Integrating Imaging Modalities
Transcatheter interventions for congenital heart disease can be challenging and require not only the understanding of anatomy but a working knowledge of modern imaging modalities. Fluoroscopy has poor characterization of non-radiopaque structures and has limitations in providing three-dimensional (3D) spatial information. Similarly, echocardiography by itself has limitations in detecting the position of the catheters and wires. Additionally, the orientation of the images from various imaging modalities can be different which poses an added challenge to the operator. A real-time integration of the imaging modalities with 3D information and live fluoroscopy provides a rapid recognition and orientation of the cardiac structures during percutaneous interventions. It can also improve the communication between various members for the team while performing the procedure.
Cardiac computer tomography angiography—virtual planning. Virtual devices (white arrows) are placed at the position of the ventricular septal defect to make decisions on the size and shape. Additionally, the interaction with surrounding structures can be examined (MP4 59345 kb)
CTA-fluoroscopy fusion—crossing ventricular septal defect. Fusion of the CTA with live fluoroscopy shows a 3D model of the heart overlaid over the fluoroscopy during the procedure for guidance. Segmentation of the heart is visible, but it is dimmed to avoid blocking the view of the wires. A circular marker at the position of the ventricular septal defect (VSD) helps the operator in steering the guidewire. The guidewire (small white arrows) is seen crossing the ventricular septal defect (VSD) retrograde from the aorta. The guidewire is inserted into the right ventricle through the VSD (large white arrow) (MP4 59628 kb)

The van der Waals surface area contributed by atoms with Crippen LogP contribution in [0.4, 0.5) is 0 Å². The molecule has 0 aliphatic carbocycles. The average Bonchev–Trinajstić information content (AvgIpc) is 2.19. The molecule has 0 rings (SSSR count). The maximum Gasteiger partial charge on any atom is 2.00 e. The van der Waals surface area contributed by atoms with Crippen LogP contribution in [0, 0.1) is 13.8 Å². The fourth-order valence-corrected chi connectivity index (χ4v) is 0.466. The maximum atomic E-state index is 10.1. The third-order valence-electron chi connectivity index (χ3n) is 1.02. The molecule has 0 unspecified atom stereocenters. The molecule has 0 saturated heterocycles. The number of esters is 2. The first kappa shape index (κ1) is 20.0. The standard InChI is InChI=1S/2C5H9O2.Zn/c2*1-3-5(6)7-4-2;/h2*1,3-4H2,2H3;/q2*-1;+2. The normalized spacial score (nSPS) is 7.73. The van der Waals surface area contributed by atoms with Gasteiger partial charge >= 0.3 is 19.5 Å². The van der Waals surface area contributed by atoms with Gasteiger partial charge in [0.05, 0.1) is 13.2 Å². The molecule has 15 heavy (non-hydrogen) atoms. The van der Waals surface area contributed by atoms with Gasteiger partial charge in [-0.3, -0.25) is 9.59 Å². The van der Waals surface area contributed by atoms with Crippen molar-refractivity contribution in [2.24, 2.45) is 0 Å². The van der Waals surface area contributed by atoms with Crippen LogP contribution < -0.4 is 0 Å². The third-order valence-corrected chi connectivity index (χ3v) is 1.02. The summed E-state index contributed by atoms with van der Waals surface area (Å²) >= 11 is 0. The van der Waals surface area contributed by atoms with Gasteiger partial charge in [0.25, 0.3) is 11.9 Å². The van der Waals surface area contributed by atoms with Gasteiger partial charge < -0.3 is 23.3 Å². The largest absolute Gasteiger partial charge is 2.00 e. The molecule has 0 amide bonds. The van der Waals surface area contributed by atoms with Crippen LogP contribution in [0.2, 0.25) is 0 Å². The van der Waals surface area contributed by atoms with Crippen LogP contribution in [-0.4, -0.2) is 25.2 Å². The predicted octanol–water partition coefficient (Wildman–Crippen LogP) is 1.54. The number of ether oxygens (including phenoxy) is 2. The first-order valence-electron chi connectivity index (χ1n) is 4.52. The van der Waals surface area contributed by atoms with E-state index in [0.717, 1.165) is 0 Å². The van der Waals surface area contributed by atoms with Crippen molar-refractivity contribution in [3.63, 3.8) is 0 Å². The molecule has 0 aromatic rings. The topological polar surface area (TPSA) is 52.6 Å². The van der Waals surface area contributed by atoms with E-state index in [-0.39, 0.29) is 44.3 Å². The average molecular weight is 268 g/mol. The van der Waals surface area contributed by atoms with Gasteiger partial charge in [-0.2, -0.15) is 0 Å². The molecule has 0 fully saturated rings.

CTA-fluoroscopy fusion—creating arterial-venous (AV) rail. An AV rail is created to support the delivery of device. The left ventricle is seen in blue, aorta in orange, and pulmonary arterial system in red color. The retrograde guidewire (white arrows) crossing the VSD is advanced and positioned in the left pulmonary artery. Then, a 6F JR4 guide catheter with an 18 × 30 mm Ensnare system (black arrows) is advanced through the right internal jugular vein. The retrograde guidewire is snared and externalized creating an AV rail (MP4 153400 kb)